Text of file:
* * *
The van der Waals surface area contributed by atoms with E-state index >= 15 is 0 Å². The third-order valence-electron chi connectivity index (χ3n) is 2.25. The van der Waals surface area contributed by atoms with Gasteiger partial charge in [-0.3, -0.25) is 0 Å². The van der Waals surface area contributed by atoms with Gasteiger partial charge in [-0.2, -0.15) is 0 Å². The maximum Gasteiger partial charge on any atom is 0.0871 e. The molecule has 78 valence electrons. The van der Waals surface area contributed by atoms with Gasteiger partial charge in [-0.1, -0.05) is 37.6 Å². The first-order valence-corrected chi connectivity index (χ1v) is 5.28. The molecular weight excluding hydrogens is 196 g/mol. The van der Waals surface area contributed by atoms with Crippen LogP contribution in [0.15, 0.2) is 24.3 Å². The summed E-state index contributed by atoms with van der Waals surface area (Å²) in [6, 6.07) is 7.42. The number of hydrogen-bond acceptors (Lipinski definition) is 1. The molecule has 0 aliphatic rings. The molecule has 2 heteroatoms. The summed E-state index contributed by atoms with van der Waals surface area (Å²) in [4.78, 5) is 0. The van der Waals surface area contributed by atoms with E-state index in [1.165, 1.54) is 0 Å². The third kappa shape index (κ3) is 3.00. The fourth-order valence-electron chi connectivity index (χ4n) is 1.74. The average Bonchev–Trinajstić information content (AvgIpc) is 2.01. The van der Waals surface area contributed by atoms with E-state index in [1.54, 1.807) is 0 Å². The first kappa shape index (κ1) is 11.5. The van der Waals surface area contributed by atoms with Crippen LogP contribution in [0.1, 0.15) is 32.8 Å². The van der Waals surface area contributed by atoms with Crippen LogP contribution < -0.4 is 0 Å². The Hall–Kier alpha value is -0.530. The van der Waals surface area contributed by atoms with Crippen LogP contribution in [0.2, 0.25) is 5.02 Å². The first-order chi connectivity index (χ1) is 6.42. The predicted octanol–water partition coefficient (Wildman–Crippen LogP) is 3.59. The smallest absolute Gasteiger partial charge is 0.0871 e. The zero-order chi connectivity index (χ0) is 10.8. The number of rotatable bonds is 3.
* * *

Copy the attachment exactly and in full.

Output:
The van der Waals surface area contributed by atoms with E-state index >= 15 is 0 Å². The third-order valence-electron chi connectivity index (χ3n) is 2.25. The van der Waals surface area contributed by atoms with Gasteiger partial charge in [-0.3, -0.25) is 0 Å². The van der Waals surface area contributed by atoms with Gasteiger partial charge in [-0.2, -0.15) is 0 Å². The maximum Gasteiger partial charge on any atom is 0.0871 e. The molecule has 78 valence electrons. The van der Waals surface area contributed by atoms with Gasteiger partial charge in [-0.1, -0.05) is 37.6 Å². The first-order valence-corrected chi connectivity index (χ1v) is 5.28. The molecular weight excluding hydrogens is 196 g/mol. The van der Waals surface area contributed by atoms with Crippen LogP contribution in [0.15, 0.2) is 24.3 Å². The summed E-state index contributed by atoms with van der Waals surface area (Å²) in [6, 6.07) is 7.42. The number of hydrogen-bond acceptors (Lipinski definition) is 1. The molecule has 0 aliphatic rings. The molecule has 2 heteroatoms. The summed E-state index contributed by atoms with van der Waals surface area (Å²) in [4.78, 5) is 0. The van der Waals surface area contributed by atoms with E-state index in [1.165, 1.54) is 0 Å². The third kappa shape index (κ3) is 3.00. The fourth-order valence-electron chi connectivity index (χ4n) is 1.74. The average Bonchev–Trinajstić information content (AvgIpc) is 2.01. The van der Waals surface area contributed by atoms with E-state index in [1.54, 1.807) is 0 Å². The first kappa shape index (κ1) is 11.5. The van der Waals surface area contributed by atoms with Crippen LogP contribution in [0.1, 0.15) is 32.8 Å². The van der Waals surface area contributed by atoms with Crippen LogP contribution < -0.4 is 0 Å². The Hall–Kier alpha value is -0.530. The van der Waals surface area contributed by atoms with Crippen LogP contribution in [0.2, 0.25) is 5.02 Å². The first-order chi connectivity index (χ1) is 6.42. The predicted octanol–water partition coefficient (Wildman–Crippen LogP) is 3.59. The smallest absolute Gasteiger partial charge is 0.0871 e. The zero-order chi connectivity index (χ0) is 10.8. The number of rotatable bonds is 3.